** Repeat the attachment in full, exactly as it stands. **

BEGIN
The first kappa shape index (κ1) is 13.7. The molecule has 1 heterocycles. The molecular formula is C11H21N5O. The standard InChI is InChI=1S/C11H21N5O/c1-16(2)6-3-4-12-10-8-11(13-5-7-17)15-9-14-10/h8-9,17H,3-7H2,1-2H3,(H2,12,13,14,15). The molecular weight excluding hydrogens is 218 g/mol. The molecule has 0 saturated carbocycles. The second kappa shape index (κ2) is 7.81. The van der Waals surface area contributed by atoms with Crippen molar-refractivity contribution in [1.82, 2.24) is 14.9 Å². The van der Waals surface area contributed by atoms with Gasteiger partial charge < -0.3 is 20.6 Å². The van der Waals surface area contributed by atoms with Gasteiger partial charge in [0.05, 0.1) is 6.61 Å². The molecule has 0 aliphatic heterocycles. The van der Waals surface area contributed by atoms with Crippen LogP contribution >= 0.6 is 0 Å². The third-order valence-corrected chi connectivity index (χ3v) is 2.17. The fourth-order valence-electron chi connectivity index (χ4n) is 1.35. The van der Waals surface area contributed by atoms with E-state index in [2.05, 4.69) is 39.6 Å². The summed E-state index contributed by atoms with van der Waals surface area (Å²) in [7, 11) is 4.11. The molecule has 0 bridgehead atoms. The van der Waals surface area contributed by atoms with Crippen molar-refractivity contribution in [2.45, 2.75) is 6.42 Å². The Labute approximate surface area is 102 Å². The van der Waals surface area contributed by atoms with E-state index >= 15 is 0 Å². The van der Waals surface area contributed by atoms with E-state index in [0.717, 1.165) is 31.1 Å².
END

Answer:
The first kappa shape index (κ1) is 13.7. The molecule has 1 heterocycles. The molecular formula is C11H21N5O. The standard InChI is InChI=1S/C11H21N5O/c1-16(2)6-3-4-12-10-8-11(13-5-7-17)15-9-14-10/h8-9,17H,3-7H2,1-2H3,(H2,12,13,14,15). The molecular weight excluding hydrogens is 218 g/mol. The molecule has 0 saturated carbocycles. The second kappa shape index (κ2) is 7.81. The van der Waals surface area contributed by atoms with Crippen molar-refractivity contribution in [1.82, 2.24) is 14.9 Å². The van der Waals surface area contributed by atoms with Gasteiger partial charge < -0.3 is 20.6 Å². The van der Waals surface area contributed by atoms with Gasteiger partial charge in [0.05, 0.1) is 6.61 Å². The molecule has 0 aliphatic heterocycles. The van der Waals surface area contributed by atoms with Crippen LogP contribution >= 0.6 is 0 Å². The third-order valence-corrected chi connectivity index (χ3v) is 2.17. The fourth-order valence-electron chi connectivity index (χ4n) is 1.35. The van der Waals surface area contributed by atoms with E-state index in [2.05, 4.69) is 39.6 Å². The summed E-state index contributed by atoms with van der Waals surface area (Å²) in [7, 11) is 4.11. The molecule has 0 bridgehead atoms. The van der Waals surface area contributed by atoms with Crippen molar-refractivity contribution in [2.45, 2.75) is 6.42 Å². The Labute approximate surface area is 102 Å². The van der Waals surface area contributed by atoms with E-state index >= 15 is 0 Å². The van der Waals surface area contributed by atoms with E-state index in [0.717, 1.165) is 31.1 Å².